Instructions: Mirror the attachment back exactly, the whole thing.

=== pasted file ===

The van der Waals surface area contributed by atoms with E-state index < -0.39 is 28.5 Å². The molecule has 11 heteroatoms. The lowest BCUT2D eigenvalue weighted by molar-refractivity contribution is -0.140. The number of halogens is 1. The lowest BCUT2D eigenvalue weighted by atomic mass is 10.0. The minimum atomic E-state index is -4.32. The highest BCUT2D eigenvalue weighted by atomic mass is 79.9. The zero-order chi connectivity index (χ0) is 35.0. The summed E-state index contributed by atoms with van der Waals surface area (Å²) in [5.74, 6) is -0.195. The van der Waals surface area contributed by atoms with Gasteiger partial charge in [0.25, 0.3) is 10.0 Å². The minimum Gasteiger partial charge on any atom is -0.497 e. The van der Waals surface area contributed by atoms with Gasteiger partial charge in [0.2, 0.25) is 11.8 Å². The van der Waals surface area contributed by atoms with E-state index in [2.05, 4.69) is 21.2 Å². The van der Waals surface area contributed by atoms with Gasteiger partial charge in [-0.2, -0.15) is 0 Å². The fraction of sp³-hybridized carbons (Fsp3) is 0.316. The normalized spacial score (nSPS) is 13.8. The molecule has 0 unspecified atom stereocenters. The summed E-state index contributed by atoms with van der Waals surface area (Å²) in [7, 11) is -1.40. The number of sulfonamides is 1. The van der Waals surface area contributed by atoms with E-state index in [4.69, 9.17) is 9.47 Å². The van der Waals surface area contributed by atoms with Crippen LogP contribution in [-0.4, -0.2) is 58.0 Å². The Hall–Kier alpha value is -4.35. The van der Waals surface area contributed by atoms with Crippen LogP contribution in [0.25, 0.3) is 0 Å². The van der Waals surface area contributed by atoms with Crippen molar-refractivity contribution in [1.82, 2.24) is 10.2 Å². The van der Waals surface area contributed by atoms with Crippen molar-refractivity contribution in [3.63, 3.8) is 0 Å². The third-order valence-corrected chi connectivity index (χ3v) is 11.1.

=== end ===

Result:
The van der Waals surface area contributed by atoms with E-state index < -0.39 is 28.5 Å². The molecule has 11 heteroatoms. The lowest BCUT2D eigenvalue weighted by molar-refractivity contribution is -0.140. The number of halogens is 1. The lowest BCUT2D eigenvalue weighted by atomic mass is 10.0. The minimum atomic E-state index is -4.32. The highest BCUT2D eigenvalue weighted by atomic mass is 79.9. The zero-order chi connectivity index (χ0) is 35.0. The summed E-state index contributed by atoms with van der Waals surface area (Å²) in [5.74, 6) is -0.195. The van der Waals surface area contributed by atoms with Gasteiger partial charge in [0.25, 0.3) is 10.0 Å². The minimum Gasteiger partial charge on any atom is -0.497 e. The van der Waals surface area contributed by atoms with Gasteiger partial charge in [0.2, 0.25) is 11.8 Å². The van der Waals surface area contributed by atoms with E-state index in [2.05, 4.69) is 21.2 Å². The van der Waals surface area contributed by atoms with Gasteiger partial charge in [-0.2, -0.15) is 0 Å². The fraction of sp³-hybridized carbons (Fsp3) is 0.316. The normalized spacial score (nSPS) is 13.8. The molecule has 0 unspecified atom stereocenters. The summed E-state index contributed by atoms with van der Waals surface area (Å²) in [7, 11) is -1.40. The number of sulfonamides is 1. The van der Waals surface area contributed by atoms with E-state index in [4.69, 9.17) is 9.47 Å². The van der Waals surface area contributed by atoms with Crippen LogP contribution in [-0.4, -0.2) is 58.0 Å². The Hall–Kier alpha value is -4.35. The van der Waals surface area contributed by atoms with Crippen LogP contribution in [0.25, 0.3) is 0 Å². The van der Waals surface area contributed by atoms with Crippen molar-refractivity contribution in [1.82, 2.24) is 10.2 Å². The van der Waals surface area contributed by atoms with Crippen molar-refractivity contribution in [3.63, 3.8) is 0 Å². The third-order valence-corrected chi connectivity index (χ3v) is 11.1.